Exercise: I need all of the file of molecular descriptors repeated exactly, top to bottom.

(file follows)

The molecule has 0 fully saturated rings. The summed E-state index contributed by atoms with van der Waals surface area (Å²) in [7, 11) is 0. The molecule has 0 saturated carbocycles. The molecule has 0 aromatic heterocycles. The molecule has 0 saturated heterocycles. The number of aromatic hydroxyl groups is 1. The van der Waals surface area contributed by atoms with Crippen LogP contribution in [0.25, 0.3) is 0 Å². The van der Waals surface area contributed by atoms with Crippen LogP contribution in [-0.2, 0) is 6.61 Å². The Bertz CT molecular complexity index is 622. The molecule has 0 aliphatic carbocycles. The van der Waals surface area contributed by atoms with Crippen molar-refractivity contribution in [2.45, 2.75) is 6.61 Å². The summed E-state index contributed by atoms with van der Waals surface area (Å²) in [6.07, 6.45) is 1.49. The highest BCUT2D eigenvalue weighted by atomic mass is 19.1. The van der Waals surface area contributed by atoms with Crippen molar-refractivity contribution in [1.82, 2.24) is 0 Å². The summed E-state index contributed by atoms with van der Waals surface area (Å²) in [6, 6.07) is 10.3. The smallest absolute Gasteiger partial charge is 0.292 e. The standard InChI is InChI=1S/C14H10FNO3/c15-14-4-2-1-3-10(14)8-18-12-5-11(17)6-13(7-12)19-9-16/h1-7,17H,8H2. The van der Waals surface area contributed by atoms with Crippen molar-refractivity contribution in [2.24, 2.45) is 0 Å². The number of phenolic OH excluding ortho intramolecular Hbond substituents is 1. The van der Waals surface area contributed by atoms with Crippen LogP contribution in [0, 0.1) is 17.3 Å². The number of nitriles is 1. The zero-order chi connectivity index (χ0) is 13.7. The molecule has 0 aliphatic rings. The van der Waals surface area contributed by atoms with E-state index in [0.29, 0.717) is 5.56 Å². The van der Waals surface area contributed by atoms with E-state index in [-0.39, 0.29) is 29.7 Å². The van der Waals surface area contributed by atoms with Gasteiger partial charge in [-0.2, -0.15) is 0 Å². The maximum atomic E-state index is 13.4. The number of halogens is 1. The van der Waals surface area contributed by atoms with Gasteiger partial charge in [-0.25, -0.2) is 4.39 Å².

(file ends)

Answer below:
The molecule has 0 fully saturated rings. The summed E-state index contributed by atoms with van der Waals surface area (Å²) in [7, 11) is 0. The molecule has 0 saturated carbocycles. The molecule has 0 aromatic heterocycles. The molecule has 0 saturated heterocycles. The number of aromatic hydroxyl groups is 1. The van der Waals surface area contributed by atoms with Crippen LogP contribution in [0.25, 0.3) is 0 Å². The van der Waals surface area contributed by atoms with Crippen LogP contribution in [-0.2, 0) is 6.61 Å². The Bertz CT molecular complexity index is 622. The molecule has 0 aliphatic carbocycles. The van der Waals surface area contributed by atoms with Crippen molar-refractivity contribution in [2.45, 2.75) is 6.61 Å². The summed E-state index contributed by atoms with van der Waals surface area (Å²) in [6.07, 6.45) is 1.49. The highest BCUT2D eigenvalue weighted by atomic mass is 19.1. The van der Waals surface area contributed by atoms with Crippen molar-refractivity contribution in [1.82, 2.24) is 0 Å². The summed E-state index contributed by atoms with van der Waals surface area (Å²) in [6, 6.07) is 10.3. The smallest absolute Gasteiger partial charge is 0.292 e. The standard InChI is InChI=1S/C14H10FNO3/c15-14-4-2-1-3-10(14)8-18-12-5-11(17)6-13(7-12)19-9-16/h1-7,17H,8H2. The van der Waals surface area contributed by atoms with Crippen molar-refractivity contribution in [2.24, 2.45) is 0 Å². The number of phenolic OH excluding ortho intramolecular Hbond substituents is 1. The van der Waals surface area contributed by atoms with Crippen LogP contribution in [0, 0.1) is 17.3 Å². The number of nitriles is 1. The zero-order chi connectivity index (χ0) is 13.7. The molecule has 0 aliphatic rings. The van der Waals surface area contributed by atoms with E-state index in [0.29, 0.717) is 5.56 Å². The van der Waals surface area contributed by atoms with E-state index in [-0.39, 0.29) is 29.7 Å². The van der Waals surface area contributed by atoms with Gasteiger partial charge in [-0.2, -0.15) is 0 Å². The maximum atomic E-state index is 13.4. The number of halogens is 1. The van der Waals surface area contributed by atoms with Gasteiger partial charge in [-0.25, -0.2) is 4.39 Å².